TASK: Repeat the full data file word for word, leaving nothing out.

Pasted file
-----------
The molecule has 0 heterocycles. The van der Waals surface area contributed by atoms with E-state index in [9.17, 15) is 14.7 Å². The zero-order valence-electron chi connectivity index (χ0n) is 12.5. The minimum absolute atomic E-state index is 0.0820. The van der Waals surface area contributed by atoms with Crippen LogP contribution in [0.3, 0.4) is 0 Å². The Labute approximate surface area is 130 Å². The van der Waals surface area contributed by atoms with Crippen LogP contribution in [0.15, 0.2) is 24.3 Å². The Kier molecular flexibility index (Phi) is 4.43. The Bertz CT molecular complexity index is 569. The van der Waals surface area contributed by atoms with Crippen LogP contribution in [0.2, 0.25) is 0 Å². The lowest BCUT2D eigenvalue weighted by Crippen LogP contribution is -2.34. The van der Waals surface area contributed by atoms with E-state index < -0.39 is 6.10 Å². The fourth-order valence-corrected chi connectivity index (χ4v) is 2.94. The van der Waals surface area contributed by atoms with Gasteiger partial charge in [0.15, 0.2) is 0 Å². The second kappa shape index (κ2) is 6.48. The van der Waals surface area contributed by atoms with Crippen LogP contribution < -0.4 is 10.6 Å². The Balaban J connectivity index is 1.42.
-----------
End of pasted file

The molecule has 0 heterocycles. The van der Waals surface area contributed by atoms with E-state index in [9.17, 15) is 14.7 Å². The zero-order valence-electron chi connectivity index (χ0n) is 12.5. The minimum absolute atomic E-state index is 0.0820. The van der Waals surface area contributed by atoms with Crippen LogP contribution in [0.3, 0.4) is 0 Å². The Labute approximate surface area is 130 Å². The van der Waals surface area contributed by atoms with Crippen LogP contribution in [0.15, 0.2) is 24.3 Å². The Kier molecular flexibility index (Phi) is 4.43. The Bertz CT molecular complexity index is 569. The van der Waals surface area contributed by atoms with Crippen LogP contribution in [0.2, 0.25) is 0 Å². The lowest BCUT2D eigenvalue weighted by Crippen LogP contribution is -2.34. The van der Waals surface area contributed by atoms with E-state index < -0.39 is 6.10 Å². The fourth-order valence-corrected chi connectivity index (χ4v) is 2.94. The van der Waals surface area contributed by atoms with Gasteiger partial charge in [0.15, 0.2) is 0 Å². The second kappa shape index (κ2) is 6.48. The van der Waals surface area contributed by atoms with Crippen LogP contribution < -0.4 is 10.6 Å². The Balaban J connectivity index is 1.42.